Smart Growth America released its Best Complete Streets Policies of 2013 report last month. The report ranks each Complete Streets policy enacted in 2013 using a system that measures ten ideal elements of a Complete Streets policy and scores each policy based on those ideals.
While there weren’t any policies from the tri-state region in this year’s top 10 (Trenton was #8 in 2012), both New York and New Jersey have achievements worth mentioning. New Jersey saw the greatest addition of policies in 2013 with 17 new Complete Streets policies adopted (California was #2 with 14 new policies), and the Garden State is ranked #2 nationwide with 78 policies (behind only Michigan, which has 79). The New Jersey Department of Transportaion also had the highest-ranked state internal policy in the nation.
In addition, several Complete Streets policies in New Jersey and New York scored above the median score of 60 (out of 100):
- Lawrence (79.2)
- Trenton* (78.4)
- Linden* (74.4)
- Camden* (74.4)
- Metuchen (72.8)
- Chatham (70.4)
- Woodbridge (63.2)
- Cranford* (60)
- Netcong (60)
Part of the reason New Jersey is so well represented in the rankings is because of NJDOT’s promotion of Complete Streets adoption and implementation. NJDOT provides an incentive point on Municipal Aid grant applications to those municipalities that have passed Complete Streets policies. The department also offers a Complete Streets guide to policy development and an implementation guidebook.
But adopting a Complete Streets policy is just a first step toward making roads safer and more accessible for users of all ages and abilities. It’s how the policy is implemented that really makes a difference. While this report confirms that New Jersey remains a national leader in the adoption of Complete Streets policies, the implementation of pedestrian and bicyclist improvements has been a challenge in some places.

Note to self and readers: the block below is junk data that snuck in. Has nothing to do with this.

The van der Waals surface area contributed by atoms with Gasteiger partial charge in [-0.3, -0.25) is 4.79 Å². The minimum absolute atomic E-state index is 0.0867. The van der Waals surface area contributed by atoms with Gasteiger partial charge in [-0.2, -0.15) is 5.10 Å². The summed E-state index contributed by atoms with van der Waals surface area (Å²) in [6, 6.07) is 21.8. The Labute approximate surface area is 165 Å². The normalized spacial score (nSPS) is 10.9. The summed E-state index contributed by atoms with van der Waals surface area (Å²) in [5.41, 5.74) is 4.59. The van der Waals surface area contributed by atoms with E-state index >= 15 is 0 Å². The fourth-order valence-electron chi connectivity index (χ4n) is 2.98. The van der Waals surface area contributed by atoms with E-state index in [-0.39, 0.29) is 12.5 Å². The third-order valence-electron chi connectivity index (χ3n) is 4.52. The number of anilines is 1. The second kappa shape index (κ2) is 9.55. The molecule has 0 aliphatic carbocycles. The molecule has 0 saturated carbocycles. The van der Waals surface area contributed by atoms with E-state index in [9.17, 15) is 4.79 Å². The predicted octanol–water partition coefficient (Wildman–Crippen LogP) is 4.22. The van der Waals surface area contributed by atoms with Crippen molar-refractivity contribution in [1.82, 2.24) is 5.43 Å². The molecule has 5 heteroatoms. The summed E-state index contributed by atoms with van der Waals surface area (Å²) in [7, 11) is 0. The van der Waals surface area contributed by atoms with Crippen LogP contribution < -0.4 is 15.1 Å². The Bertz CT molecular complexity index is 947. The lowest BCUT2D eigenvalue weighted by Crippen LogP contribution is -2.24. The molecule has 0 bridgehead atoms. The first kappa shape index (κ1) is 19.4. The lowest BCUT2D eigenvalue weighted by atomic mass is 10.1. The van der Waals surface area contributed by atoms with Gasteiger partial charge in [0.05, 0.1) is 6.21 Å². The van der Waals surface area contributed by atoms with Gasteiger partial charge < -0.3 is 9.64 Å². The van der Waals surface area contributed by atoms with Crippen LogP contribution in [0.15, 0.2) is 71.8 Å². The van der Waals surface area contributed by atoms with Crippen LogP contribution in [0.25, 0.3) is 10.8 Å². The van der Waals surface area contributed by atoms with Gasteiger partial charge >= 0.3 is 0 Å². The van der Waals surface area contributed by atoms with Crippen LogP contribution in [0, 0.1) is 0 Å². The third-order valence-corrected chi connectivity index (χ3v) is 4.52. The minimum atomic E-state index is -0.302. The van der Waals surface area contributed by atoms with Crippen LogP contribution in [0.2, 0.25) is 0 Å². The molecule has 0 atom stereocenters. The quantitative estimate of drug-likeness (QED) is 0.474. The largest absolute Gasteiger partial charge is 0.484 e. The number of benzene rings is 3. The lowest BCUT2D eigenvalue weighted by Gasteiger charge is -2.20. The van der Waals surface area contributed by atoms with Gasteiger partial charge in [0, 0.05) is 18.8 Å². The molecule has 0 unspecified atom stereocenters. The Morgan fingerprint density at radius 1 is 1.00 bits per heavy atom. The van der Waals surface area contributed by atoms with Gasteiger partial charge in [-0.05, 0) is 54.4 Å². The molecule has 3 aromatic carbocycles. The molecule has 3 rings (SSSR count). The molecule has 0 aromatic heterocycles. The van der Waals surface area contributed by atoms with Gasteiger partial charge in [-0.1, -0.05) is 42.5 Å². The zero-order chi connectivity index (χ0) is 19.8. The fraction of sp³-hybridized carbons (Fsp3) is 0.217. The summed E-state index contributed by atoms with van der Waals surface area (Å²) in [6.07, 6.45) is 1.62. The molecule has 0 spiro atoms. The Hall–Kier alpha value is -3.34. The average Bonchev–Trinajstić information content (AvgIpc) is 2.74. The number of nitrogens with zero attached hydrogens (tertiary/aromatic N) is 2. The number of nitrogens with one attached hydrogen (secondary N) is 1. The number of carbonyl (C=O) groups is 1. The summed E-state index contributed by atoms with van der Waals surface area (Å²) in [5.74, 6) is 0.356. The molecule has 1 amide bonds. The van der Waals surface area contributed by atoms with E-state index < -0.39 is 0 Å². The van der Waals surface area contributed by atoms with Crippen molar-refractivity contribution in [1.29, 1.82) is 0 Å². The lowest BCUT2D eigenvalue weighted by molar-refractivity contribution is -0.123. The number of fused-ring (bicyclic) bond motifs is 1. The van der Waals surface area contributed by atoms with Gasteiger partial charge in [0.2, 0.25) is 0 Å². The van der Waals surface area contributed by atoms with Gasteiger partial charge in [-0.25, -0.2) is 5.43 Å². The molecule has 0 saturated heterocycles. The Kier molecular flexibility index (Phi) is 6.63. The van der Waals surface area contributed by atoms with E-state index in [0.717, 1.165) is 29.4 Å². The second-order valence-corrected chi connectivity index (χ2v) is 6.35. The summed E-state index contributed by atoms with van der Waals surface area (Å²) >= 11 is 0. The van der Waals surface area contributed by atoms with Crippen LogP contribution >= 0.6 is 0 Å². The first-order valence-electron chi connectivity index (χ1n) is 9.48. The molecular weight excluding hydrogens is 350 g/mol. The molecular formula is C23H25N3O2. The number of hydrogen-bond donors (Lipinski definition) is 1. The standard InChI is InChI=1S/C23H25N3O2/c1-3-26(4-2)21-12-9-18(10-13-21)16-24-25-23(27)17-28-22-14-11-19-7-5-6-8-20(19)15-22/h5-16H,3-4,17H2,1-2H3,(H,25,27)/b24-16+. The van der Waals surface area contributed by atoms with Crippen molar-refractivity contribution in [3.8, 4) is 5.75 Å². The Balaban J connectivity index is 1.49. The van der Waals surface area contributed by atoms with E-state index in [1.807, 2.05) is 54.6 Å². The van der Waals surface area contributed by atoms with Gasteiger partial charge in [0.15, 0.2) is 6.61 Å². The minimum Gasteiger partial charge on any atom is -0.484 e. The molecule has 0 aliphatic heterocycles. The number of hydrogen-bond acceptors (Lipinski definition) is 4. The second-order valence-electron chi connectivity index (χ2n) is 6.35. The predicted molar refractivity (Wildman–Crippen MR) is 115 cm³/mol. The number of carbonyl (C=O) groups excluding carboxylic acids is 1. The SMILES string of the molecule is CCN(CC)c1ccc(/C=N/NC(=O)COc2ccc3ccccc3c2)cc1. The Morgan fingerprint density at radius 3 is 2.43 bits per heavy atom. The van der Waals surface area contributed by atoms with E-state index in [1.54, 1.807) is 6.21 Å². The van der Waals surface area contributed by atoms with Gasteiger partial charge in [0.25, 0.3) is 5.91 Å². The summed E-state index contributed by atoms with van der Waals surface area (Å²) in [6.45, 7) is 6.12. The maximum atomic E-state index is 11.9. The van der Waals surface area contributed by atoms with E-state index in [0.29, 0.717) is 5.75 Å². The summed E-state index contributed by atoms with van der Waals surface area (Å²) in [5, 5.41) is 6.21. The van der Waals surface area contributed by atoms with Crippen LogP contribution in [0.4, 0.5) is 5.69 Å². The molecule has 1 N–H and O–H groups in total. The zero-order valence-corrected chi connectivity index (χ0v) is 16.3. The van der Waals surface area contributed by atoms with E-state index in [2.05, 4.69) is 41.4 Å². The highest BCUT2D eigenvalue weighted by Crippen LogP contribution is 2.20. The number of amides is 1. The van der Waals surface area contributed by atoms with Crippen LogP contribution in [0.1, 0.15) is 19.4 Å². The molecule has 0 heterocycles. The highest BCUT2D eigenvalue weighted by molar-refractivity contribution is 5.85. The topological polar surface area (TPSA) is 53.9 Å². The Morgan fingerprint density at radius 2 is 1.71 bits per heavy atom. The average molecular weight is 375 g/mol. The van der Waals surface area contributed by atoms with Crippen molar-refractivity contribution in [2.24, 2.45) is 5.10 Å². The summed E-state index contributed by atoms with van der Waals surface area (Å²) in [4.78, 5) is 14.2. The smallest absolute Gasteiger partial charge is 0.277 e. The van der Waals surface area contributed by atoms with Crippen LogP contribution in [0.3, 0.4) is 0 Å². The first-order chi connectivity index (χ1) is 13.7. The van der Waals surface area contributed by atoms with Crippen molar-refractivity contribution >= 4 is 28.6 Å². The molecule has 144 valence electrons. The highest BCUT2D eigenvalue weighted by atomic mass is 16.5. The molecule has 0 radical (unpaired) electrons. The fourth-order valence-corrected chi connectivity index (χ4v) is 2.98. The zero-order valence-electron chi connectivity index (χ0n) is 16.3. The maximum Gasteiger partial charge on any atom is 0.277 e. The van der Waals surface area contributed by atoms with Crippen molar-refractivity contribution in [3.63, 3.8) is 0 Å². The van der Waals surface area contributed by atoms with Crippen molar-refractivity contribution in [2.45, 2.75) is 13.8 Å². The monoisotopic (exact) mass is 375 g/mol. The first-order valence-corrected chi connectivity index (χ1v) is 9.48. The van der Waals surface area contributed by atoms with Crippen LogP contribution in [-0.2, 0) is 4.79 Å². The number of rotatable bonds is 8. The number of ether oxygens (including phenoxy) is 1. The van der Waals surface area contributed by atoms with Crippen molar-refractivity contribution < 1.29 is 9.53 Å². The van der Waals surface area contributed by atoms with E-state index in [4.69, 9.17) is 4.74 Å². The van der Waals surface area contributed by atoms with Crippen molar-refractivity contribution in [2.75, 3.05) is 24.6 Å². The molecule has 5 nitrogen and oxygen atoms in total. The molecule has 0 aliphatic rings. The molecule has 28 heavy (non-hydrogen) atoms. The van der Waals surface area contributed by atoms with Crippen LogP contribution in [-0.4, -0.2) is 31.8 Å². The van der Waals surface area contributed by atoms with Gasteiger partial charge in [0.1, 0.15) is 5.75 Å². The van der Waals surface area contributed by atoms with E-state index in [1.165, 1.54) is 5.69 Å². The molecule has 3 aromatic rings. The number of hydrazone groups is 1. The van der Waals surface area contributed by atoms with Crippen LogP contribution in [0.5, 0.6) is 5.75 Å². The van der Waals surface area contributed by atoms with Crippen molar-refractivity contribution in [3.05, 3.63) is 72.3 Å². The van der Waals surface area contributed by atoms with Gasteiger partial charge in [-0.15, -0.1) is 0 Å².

In New York, bicycle and pedestrian infrastructure only make up 2 percent of the state’s transportation dollars, while pedestrians and cyclists make up 27 percent of traffic fatalities — a statistic that puts New York at the bottom of this list in the nation. That’s why advocates have been calling on Governor Cuomo and the legislature to dedicate an additional $20 million annually for bicycle and pedestrian infrastructure through the state budget, a request that has received substantial support from legislators.
Noticeably absent from the rankings are any municipalities in Connecticut. While Connecticut adopted a Complete Streets Law in 2009 (which the report ranked second among all state Complete Streets laws in the country), unfortunately the concept hasn’t quite caught on at the municipal level. New Haven has a highly-regarded Complete Streets design manual and policy which dates from 2010, but no Connecticut municipality has joined it (Bridgeport is reportedly developing a Complete Streets policy). And ConnDOT still has plenty of work to do to fully implement the state Complete Streets law.
* TSTC advocacy contributed to the development and/or adoption of these policies.